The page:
Bijay Kumar Minj, New Delhi
Updated: March 02, 2021 05:22 AM GMT
Arvind Kejriwal, chief minister of Delhi, lights a lamp during a function in New Delhi to mark the centenary of the All India Catholic Union on Aug. 23, 2019. (Photo supplied)
The Election Commission of India has turned down a request to change the election date in West Bengal and Assam from Maundy Thursday.
The All India Catholic Union (AICU), the largest laity movement in Asia, submitted a petition asking the commission to reconsider holding polls on April 1, the day before Good Friday, in the eastern and northeastern states.
Chandra Bhushan Kumar, deputy election commissioner, rejected the petition on March 1.
“He said changing the date is not possible at this stage as all the necessary arrangements have already been made in West Bengal and Assam states,” AICU national coordinator A.C. Michael told UCA News.
“However, he assured us to check the dates for elections in Meghalaya and all the northeastern states where Christians are the majority for future elections."
Maundy Thursday is one of the most important and profound days of celebration for Christians, marking the institution of the Eucharist as the true body and blood of Jesus Christ and the institution of the sacrament of the priesthood.
It marks the day Jesus Christ celebrated his final Passover with his disciples. It is believed that Jesus on this day washed the feet of his disciples during the supper.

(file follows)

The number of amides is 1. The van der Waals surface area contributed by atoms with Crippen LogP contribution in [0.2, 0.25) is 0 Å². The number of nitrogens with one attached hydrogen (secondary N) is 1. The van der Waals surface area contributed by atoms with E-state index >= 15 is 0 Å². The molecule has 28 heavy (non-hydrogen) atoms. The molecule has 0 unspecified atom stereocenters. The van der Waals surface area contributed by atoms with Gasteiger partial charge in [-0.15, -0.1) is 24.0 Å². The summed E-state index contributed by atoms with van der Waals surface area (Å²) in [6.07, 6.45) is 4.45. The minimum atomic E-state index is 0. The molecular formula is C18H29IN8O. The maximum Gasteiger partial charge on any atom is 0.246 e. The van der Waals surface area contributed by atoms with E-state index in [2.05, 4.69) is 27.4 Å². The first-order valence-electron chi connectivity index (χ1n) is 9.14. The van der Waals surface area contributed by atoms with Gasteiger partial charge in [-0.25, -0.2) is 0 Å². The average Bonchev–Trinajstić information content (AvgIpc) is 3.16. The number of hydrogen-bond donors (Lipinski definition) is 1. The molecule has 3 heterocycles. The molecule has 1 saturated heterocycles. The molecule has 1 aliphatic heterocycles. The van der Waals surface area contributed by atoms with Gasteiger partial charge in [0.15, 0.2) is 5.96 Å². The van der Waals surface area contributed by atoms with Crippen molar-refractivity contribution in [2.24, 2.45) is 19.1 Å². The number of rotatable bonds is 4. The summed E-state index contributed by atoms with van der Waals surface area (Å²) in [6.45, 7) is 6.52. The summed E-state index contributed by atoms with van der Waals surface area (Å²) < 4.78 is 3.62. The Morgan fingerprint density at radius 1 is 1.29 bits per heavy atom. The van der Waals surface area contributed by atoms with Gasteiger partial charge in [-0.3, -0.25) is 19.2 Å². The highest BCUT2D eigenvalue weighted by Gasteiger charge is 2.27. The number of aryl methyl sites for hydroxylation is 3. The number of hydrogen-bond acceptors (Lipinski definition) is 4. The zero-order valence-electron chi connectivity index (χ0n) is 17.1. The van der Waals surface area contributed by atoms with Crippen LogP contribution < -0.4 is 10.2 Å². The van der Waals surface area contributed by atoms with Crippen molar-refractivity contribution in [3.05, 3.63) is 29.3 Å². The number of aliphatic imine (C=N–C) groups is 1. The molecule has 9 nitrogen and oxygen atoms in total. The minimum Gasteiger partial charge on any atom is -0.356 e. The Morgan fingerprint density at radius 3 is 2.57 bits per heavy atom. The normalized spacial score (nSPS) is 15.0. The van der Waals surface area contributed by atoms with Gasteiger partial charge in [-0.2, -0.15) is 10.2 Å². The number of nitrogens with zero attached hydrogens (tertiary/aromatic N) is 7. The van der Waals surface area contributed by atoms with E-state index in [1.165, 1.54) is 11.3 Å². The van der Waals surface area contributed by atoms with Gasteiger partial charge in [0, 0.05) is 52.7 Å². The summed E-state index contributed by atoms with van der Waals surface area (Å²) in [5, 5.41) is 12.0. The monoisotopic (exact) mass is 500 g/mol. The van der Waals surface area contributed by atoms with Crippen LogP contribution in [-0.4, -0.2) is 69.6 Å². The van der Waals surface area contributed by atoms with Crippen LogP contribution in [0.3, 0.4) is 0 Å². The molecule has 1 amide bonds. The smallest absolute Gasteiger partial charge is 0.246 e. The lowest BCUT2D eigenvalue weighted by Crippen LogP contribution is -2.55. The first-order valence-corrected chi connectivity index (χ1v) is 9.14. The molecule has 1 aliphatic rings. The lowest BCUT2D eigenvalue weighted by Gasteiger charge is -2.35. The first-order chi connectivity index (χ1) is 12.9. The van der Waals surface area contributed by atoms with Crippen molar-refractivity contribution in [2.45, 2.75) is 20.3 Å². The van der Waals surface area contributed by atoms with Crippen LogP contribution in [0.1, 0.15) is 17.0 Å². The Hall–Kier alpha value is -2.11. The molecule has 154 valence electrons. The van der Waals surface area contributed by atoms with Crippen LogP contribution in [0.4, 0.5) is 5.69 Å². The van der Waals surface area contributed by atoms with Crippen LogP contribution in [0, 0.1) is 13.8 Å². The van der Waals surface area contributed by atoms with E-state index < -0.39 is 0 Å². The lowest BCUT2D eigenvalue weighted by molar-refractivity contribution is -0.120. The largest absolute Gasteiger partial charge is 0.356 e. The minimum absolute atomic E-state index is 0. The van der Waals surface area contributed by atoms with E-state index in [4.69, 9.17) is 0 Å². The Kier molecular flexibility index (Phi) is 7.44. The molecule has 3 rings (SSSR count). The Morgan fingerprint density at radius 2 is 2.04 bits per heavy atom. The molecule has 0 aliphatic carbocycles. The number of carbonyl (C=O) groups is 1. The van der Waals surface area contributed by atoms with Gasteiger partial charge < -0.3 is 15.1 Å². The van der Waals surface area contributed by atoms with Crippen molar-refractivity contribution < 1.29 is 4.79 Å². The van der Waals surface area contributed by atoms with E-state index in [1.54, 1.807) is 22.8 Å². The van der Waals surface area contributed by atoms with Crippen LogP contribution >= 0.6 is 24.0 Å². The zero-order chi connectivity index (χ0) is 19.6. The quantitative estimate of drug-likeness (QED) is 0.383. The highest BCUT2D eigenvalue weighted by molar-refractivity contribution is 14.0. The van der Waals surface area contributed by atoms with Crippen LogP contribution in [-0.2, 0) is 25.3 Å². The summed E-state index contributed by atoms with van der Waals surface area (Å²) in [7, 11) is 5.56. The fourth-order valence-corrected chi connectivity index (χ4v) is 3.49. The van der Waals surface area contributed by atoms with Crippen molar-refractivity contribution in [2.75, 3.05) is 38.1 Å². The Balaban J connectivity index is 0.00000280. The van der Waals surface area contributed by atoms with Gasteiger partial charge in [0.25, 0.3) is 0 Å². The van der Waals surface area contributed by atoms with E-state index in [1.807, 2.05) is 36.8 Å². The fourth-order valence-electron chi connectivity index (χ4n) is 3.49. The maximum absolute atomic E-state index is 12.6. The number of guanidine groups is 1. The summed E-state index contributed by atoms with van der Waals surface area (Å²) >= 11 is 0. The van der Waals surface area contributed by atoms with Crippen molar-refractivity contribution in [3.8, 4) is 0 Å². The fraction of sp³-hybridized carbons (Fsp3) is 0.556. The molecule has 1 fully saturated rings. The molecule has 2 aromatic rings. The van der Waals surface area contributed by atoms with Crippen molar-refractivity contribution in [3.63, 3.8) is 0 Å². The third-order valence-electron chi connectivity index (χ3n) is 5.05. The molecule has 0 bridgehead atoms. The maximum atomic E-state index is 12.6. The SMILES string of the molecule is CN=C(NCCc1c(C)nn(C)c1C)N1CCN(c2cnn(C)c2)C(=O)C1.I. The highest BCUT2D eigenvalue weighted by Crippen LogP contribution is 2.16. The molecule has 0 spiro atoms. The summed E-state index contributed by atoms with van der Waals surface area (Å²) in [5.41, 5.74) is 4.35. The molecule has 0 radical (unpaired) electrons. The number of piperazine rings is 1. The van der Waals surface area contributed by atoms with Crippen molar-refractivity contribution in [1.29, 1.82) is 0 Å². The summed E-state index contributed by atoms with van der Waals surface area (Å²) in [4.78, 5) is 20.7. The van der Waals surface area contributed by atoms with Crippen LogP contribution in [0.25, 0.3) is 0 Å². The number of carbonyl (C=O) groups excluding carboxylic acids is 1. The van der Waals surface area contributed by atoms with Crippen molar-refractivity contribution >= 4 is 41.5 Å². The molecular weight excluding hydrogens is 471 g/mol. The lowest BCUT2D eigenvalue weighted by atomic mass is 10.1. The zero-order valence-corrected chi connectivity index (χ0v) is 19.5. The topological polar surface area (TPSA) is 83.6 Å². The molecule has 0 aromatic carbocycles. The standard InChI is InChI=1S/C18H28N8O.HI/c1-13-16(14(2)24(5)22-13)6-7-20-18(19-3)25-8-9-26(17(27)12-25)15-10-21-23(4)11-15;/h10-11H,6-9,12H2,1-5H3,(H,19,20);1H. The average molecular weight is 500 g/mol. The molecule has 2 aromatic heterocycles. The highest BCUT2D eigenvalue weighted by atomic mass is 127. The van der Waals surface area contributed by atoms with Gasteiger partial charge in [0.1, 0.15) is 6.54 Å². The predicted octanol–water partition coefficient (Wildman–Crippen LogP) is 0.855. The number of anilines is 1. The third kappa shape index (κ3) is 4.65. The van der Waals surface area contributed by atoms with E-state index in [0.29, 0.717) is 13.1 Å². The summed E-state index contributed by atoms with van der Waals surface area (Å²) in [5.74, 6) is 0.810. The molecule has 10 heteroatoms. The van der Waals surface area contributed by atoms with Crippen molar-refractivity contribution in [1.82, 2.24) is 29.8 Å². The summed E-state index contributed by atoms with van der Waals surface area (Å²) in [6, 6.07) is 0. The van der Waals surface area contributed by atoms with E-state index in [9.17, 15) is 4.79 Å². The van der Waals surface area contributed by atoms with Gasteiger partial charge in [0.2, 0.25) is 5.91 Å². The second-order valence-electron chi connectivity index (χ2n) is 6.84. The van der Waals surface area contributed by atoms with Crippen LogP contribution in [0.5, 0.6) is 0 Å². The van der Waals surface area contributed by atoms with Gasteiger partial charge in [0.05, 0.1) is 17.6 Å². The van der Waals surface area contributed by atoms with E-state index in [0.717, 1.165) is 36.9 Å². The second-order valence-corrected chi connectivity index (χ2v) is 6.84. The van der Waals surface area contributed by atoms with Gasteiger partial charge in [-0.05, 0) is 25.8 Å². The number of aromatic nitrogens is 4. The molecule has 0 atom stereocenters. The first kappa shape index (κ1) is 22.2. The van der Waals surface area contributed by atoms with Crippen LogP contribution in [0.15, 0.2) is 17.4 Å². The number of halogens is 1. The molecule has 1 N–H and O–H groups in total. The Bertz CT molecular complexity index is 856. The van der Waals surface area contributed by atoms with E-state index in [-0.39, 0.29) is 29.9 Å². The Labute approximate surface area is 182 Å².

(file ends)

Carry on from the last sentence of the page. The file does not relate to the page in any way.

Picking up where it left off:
The term "Maundy" is derived from the Latin word mandatum, which means commandment. It refers to the instructions that Jesus gave to the disciples before his betrayal by Judas.
Meanwhile, voting for the legislative assembly in West Bengal will take place in eight phases starting on March 27. The second phase is on April 1. Counting of votes will take place on May 2.
Likewise, Assam’s legislative assembly election is scheduled to be held in three phases — March 27, April 1 and April 6.
The AICU, the official lay organization recognized by the Catholic Bishops’ Conference of India, was founded in 1919 in what was then Madras, now called Chennai.
It represents almost 20 million Catholics in India comprising the Latin-rite, Syro-Malabar and Syro-Malankara churches.
The two eastern rites have their origins in Kerala and are also present all over India and in many other parts of the world.
The AICU is active in propagating the social teachings of the Church, which have evolved over the decades to equip the people to play a meaningful role in the Church, community and secular society.